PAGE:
Cape Vultures at Melozhori
Earlier this month, we had our first confirmed sighting of a Cape Vulture at Melozhori Private Game Reserve. A vulture species endemic to Southern Africa, they are classified as ‘endangered’ on the International Union for Conservation of Nature (IUCN) Red List. Allowing you to get to know these impressive birds, we’ve put together a blog post with interesting facts, current threats and what’s being done to conserve them.
- Cape Vultures are one of the largest vultures in Southern Africa, with an impressive average length of 100cm and an average wingspan of 2.4m.
- They form part of the Accipitridae family.
- Their scientific name is Gyps coprotheres.
- They are called iNqe Yasekoloni in Zulu, Idlanga in Xhosa, Lenong in Sotho and Kransaasvoël in Afrikaans.
- Cape Vultures can currently be found in Botswana, Mozambique, Angola, Lesotho, Zimbabwe and South Africa. They are now extinct in Swaziland.
- Much like other vultures, they often feed in large groups and live in colonies of at least 6 pairs.
- Despite forming part of large families, Cape Vultures are loyal to one partner for the duration of their lifetime.
- They can live up to 30 years of age.
- The species typically build their nests on cliff faces, in or nearby mountains.
- Females lay one egg which both parents incubate for 57 days.
- Cape Vultures’ nestling period is up to 171 days, but the youngsters are dependent on both parents for food for as much as 221 days.
Threats to Cape Vultures
The number of Cape Vultures has been slowly declining since the 1980s, when they were categorized as ‘Threatened’ on the IUCN Red List. Between the years of 1992 and 2007 the species declined by 60% in just South Africa, and the species were upgraded to ‘Vulnerable’ in 1994. In 2015, Cape Vultures were officially listed as ‘Endangered’ and it is estimated that only 9000 individuals remain. Threats to these beautiful birds includes electrocutions, collisions with energy structures, changes in land-use patterns and poisoning through the carcasses of animals they feed.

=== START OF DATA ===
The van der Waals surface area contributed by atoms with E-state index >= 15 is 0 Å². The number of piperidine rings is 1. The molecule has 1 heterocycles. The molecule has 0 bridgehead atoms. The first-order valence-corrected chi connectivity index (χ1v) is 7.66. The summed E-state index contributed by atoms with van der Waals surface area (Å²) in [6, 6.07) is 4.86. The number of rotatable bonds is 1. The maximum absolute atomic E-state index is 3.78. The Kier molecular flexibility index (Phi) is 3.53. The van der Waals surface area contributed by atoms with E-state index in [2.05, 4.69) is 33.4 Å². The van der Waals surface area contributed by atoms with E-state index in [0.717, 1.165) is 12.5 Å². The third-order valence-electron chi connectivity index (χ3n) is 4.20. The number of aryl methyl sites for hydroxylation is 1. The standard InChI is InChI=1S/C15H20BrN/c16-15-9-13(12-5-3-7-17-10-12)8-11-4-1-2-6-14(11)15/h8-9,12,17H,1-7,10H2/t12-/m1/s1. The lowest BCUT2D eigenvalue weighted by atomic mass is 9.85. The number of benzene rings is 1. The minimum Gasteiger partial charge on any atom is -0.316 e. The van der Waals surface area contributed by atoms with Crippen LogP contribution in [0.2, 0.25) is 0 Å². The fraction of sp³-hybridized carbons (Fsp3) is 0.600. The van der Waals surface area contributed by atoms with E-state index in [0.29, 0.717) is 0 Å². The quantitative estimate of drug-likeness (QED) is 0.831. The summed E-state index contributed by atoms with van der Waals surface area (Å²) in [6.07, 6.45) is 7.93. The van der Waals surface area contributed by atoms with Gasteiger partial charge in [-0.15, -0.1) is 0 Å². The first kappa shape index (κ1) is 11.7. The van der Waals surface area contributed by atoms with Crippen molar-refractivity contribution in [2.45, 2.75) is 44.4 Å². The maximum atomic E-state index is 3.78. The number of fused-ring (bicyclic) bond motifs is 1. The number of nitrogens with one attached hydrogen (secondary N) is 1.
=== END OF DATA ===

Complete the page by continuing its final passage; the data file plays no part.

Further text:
While Cape Vultures can be found in certain protected areas, the majority of the species occur beyond their borders. Educational programmes and awareness initiatives are run by Wildlife Conflict Prevention Group (of the Endangered Wildlife Trust) and Birds of Prey Working Groups play an important role in the conservation of Cape Vultures. The team at Vulpro also work to save vultures through research, rehabilitation, education, and a vulture breeding programme. An essential part of their work is consistent interaction and communication with landowners, farmers and broader communities. What’s more, population monitoring is achieved through camera traps, GPS transmitters on released birds, monitoring breeding sites and general public recordings. To find out how you can get involved in the conservation of Cape Vultures, visit the Vulpro website today!
Keep an eye on our regularly updated blog for more facts about wildlife and birdlife in the Melozhori Game Reserve. We are proudly home to a number of fascinating birds, including Yellow-billed Kites, Secretary Birds, a variety of sunbirds, Acacia Pied Barbets and Blue Cranes.